4) Speak love and life. A story: I wrote a tiny thank-you card to one of my co-workers during my first week on the job thanking her for her efforts to help me get integrated and learn our programs. It was a small, mundane little thing, but she came down the hall to see me after receiving it – and she was so delighted! The card had affirmed for her some things she’d been working on professionally, and she was really happy. Uplifting words can change a lot and transform more than you could imagine. Why not err on the side of those, rather than on the side of criticism, negativity, derision, or unhappiness?
5) Consider your words in the context of your witness. I think one of the most discouraging things I see in the world today are Christians – or people professing to be Christians – on secular internet comment forums. Professing Christ with one breath, they sometimes turn and speak malice with another. They call names. They are vicious and unkind. And whenever I see it, I watch as the unbelievers around them say, “…right. Nice ‘Christian’ there. Glad I’m not a part of that religion.”
It’s not that being Christian means our words will never provoke people. Truth provokes people. Sometimes just saying “I am a Christian” provokes people. And that sort of thing can’t be helped. But we can help our words, even when we are speaking truth. We can speak as God would have us speak: without malice, anger, slander, or gossip. We can speak without falsehood. We can speak in gentleness, with humility, in patience, and with love.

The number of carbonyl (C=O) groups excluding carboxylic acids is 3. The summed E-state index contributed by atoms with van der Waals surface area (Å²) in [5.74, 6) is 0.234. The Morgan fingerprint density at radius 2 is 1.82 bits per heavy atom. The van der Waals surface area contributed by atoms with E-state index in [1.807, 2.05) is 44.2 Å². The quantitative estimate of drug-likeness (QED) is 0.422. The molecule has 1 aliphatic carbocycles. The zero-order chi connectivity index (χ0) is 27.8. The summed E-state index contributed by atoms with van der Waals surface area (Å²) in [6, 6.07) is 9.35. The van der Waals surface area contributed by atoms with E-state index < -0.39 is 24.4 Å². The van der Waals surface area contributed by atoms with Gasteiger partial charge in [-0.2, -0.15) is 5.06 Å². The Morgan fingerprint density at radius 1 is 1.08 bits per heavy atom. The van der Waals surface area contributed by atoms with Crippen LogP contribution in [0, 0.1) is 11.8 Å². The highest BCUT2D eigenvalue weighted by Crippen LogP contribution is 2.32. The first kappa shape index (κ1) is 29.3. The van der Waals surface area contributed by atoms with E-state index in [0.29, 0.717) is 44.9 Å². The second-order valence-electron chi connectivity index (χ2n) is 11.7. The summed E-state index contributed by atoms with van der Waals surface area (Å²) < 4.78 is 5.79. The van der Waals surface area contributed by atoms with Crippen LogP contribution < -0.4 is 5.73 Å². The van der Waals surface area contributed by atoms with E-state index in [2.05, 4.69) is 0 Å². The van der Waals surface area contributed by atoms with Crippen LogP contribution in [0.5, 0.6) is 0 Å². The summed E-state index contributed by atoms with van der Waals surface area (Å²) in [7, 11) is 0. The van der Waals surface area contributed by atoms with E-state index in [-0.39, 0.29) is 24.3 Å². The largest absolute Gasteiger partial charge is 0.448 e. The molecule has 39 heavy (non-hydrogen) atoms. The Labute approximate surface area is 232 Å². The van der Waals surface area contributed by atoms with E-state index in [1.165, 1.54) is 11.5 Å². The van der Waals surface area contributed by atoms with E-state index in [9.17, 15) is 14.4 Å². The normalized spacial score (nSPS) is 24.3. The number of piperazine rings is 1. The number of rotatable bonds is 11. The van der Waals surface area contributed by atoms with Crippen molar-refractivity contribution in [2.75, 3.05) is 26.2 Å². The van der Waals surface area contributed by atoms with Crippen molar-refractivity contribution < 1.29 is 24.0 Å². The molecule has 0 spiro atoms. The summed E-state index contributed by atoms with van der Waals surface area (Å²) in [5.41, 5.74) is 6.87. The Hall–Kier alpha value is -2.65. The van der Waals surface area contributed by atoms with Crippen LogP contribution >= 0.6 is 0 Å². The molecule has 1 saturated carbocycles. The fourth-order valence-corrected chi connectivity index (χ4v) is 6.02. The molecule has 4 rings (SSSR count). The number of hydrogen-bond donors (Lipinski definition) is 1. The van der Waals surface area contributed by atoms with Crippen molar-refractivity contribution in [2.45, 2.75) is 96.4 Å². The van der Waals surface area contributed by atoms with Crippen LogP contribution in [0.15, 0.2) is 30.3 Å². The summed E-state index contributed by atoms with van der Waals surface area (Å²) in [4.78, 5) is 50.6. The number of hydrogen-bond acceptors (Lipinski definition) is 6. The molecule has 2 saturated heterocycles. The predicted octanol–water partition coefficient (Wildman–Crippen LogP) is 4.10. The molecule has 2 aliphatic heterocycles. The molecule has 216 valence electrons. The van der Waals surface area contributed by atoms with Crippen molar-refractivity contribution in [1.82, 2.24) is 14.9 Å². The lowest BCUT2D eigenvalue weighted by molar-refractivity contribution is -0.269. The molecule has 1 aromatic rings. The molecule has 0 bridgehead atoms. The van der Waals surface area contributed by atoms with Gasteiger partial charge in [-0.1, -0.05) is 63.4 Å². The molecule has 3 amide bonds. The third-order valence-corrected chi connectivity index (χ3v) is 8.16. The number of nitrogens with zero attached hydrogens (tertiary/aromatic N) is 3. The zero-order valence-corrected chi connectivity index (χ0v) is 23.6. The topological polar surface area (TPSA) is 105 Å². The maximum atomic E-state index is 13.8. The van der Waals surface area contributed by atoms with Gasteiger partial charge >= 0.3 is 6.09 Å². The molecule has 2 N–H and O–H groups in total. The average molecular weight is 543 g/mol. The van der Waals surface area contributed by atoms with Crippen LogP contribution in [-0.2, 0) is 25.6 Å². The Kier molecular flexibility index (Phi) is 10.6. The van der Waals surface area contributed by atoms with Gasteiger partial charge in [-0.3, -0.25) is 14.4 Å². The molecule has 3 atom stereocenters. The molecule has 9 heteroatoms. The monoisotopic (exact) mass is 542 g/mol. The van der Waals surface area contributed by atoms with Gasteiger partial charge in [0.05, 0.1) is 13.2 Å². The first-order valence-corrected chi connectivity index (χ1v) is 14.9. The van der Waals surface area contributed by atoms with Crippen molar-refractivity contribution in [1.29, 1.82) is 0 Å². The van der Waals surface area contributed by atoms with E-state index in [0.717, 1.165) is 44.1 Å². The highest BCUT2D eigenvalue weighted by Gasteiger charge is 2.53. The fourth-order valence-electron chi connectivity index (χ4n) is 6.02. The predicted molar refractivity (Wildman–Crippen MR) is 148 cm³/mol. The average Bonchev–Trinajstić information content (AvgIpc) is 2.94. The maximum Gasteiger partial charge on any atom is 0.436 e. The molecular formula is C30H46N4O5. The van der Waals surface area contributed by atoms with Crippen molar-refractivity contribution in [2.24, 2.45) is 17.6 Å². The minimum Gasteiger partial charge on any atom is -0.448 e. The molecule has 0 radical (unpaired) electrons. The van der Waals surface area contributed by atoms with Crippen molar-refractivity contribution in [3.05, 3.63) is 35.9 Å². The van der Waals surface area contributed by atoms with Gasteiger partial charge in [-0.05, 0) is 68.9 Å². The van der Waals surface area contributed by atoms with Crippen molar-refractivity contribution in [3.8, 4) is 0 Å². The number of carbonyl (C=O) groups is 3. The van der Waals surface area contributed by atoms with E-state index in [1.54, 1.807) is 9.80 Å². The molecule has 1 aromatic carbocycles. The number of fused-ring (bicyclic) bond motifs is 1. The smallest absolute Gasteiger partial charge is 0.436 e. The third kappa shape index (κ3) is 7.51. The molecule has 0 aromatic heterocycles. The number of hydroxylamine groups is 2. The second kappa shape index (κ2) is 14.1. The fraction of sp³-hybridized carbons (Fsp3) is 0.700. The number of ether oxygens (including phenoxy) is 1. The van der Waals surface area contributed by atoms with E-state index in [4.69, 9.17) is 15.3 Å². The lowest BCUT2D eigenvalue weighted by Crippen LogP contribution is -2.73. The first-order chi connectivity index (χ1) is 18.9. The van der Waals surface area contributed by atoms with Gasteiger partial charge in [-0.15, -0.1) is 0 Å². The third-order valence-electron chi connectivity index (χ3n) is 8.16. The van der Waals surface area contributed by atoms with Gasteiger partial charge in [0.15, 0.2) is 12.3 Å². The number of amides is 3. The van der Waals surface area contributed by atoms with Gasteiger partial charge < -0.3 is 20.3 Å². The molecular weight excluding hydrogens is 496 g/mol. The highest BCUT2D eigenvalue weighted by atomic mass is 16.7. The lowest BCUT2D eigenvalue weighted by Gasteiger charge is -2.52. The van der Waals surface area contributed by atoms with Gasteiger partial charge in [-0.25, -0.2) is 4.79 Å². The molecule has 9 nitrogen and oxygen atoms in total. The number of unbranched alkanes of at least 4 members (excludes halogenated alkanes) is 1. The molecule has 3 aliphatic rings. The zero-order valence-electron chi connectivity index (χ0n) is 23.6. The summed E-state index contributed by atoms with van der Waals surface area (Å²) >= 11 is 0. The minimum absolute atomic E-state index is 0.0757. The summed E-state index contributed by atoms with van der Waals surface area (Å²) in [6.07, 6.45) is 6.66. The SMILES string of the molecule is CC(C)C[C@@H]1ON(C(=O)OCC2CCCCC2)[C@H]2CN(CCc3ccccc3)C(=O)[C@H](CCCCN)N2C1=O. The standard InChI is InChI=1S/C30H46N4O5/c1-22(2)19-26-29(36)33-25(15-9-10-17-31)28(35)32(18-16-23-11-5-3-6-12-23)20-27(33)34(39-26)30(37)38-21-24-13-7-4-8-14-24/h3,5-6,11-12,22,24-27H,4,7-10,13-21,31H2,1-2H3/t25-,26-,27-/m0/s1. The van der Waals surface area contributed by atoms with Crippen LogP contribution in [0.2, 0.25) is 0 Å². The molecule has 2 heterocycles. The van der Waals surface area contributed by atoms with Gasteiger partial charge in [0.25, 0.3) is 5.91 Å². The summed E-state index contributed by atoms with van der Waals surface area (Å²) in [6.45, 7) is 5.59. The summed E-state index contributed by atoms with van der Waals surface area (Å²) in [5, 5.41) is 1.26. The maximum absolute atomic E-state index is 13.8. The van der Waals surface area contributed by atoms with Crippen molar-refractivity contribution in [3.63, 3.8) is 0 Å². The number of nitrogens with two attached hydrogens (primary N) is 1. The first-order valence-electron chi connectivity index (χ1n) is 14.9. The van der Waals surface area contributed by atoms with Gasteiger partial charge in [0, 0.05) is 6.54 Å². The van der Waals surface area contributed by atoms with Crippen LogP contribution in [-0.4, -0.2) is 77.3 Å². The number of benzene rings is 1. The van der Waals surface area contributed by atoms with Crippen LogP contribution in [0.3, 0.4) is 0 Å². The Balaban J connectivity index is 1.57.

If we are measured by our words, don’t we want people to see Christ in them? Do we really want to speak with such carelessness for what other people will hear or for the truth that we just shrug and let the chips fall where they may?
Minding our words is one of the most immediate and stark ways a believer can stand out in a culture where saying whatever you want, whenever you want (and often avoiding responsibility for it) is the norm. So let’s make the effort to be different – to be more like Christ. Let’s remember how much words matter, and hold ourselves accountable for them.